Avinu Malkeinu

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Live recording of Avinu Malkeinu during Yom Kippur Morning Service at the Hebrew Union College in Jerusalem

Avinu Malkeinu (Hebrew: אָבִינוּ מַלְכֵּנוּ‎; "Our Father, Our King") is a Jewish prayer recited during Jewish services on Rosh Hashanah and Yom Kippur, as well on the Ten Days of Repentance from Rosh Hashanah through Yom Kippur. In the Ashkenazic tradition, it is recited on all fast days; in the Sephardic tradition only because it is recited for the Ten Days of Repentance does it occur on the fast days of Yom Kippur and the Fast of Gedaliah.[1]

Joseph H. Hertz (died 1946), chief rabbi of the British Empire, described it as "the oldest and most moving of all the litanies of the Jewish Year."[2] It makes use of two sobriquets for God that appear separately in the Bible; "Our Father" (Isaiah 63:16) and "Our King" (Isaiah 33:22).

The Talmud (T.B. Ta'anith 25b) records Rabbi Akiba (died 135 CE) reciting two verses each beginning "Our Father, Our King" in a prayer to end a drought (apparently successfully). In a much later compilation of Talmudic notes, published circa 1515, this is expanded to five verses. It is very probable that, at first, there was no set number of verses, no sequence, nor perhaps any fixed text. Apparently an early version had the verses in alphabetic sequence, which would mean 22 verses. The prayer book of Amram Gaon (9th century) had 25 verses.[3] Presently, the Sephardic (Spanish and Portuguese) tradition has 29 verses, among the Mizrahi Jews the Syrian tradition has 31 or 32 verses, but the Yemenite has only 27 verses, the Salonika as many as 53 verses, the Ashkenazic has 38 verses, the Polish tradition has 44 verses, all with different sequences. And within traditions, some verses change depending on the occasion, such as Rosh Hashana (when it is said kotvenu - "inscribe us"), or the Ne'ila Yom Kippur service (chotmenu - "seal us"), or a lesser fast day (zokhrenu - "remember us").[4]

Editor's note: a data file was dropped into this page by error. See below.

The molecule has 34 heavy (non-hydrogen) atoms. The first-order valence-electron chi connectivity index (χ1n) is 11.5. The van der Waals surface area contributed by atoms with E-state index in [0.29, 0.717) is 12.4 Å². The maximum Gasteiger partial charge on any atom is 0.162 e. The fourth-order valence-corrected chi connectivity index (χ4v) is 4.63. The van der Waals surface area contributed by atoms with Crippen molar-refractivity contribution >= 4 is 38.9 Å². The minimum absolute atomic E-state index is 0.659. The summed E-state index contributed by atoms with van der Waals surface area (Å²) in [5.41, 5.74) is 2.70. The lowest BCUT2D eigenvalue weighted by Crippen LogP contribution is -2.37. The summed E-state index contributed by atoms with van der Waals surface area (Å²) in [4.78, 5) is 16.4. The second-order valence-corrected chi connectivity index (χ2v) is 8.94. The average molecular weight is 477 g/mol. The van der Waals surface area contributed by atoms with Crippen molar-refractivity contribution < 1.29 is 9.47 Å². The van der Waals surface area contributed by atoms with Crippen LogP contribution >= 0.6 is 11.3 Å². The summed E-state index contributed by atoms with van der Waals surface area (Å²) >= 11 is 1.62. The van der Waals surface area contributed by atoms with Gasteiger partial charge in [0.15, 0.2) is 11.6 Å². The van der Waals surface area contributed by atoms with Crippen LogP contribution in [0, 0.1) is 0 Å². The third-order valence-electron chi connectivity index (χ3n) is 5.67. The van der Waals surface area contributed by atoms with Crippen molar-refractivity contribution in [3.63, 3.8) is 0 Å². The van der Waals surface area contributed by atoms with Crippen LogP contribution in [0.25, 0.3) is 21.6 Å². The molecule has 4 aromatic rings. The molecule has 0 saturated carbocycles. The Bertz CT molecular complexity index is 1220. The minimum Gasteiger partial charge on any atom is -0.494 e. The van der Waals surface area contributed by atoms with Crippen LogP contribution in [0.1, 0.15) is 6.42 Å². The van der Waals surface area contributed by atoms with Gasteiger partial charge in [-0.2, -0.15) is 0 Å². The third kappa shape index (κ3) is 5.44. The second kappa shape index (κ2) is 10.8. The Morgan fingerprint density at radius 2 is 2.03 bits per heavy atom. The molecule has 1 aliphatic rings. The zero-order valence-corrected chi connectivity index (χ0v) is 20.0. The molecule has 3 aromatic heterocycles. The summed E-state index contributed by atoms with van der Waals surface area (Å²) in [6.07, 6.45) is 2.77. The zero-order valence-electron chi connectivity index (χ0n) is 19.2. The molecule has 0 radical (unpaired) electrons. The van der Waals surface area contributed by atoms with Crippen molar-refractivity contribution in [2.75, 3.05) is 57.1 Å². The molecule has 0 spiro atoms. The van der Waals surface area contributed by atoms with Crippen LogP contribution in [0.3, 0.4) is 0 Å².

Each line of the prayer begins with the words "Avinu Malkeinu" ["Our Father, Our King"] and is then followed by varying phrases, mostly supplicatory. There is often a slow, chanting, repetitive aspect to the melody to represent the pious pleading within the prayer. There are 54 such verses. Verses 15-23 are recited responsively, first by the leader and then repeated by the congregation. The reader also reads the last verse aloud (and sometimes it is sung by the entire congregation) but, traditionally, in a whisper, as it is a supplication.[5]

On most days when Avinu Malkeinu is recited, it is included during Shacharit and Mincha on that day. It is omitted on Shabbat (except Yom Kippur at Ne'ila) and at Mincha on Fridays. On Erev Yom Kippur it is not recited at Mincha but some congregations do recite it in the morning when it falls on Friday. On Yom Kippur, Avinu Malkeinu is also recited during Maariv and Ne'ila, except when Yom Kippur falls on Shabbat in the Ashkenazi tradition, in which case Avinu Malkeinu is recited during Ne'ila only. During the Avinu Malkenu, the Ark is opened, and at the end of the prayer, the Ark is closed. In the Sephardic tradition, it is recited on Shabbat, and the Ark is not opened.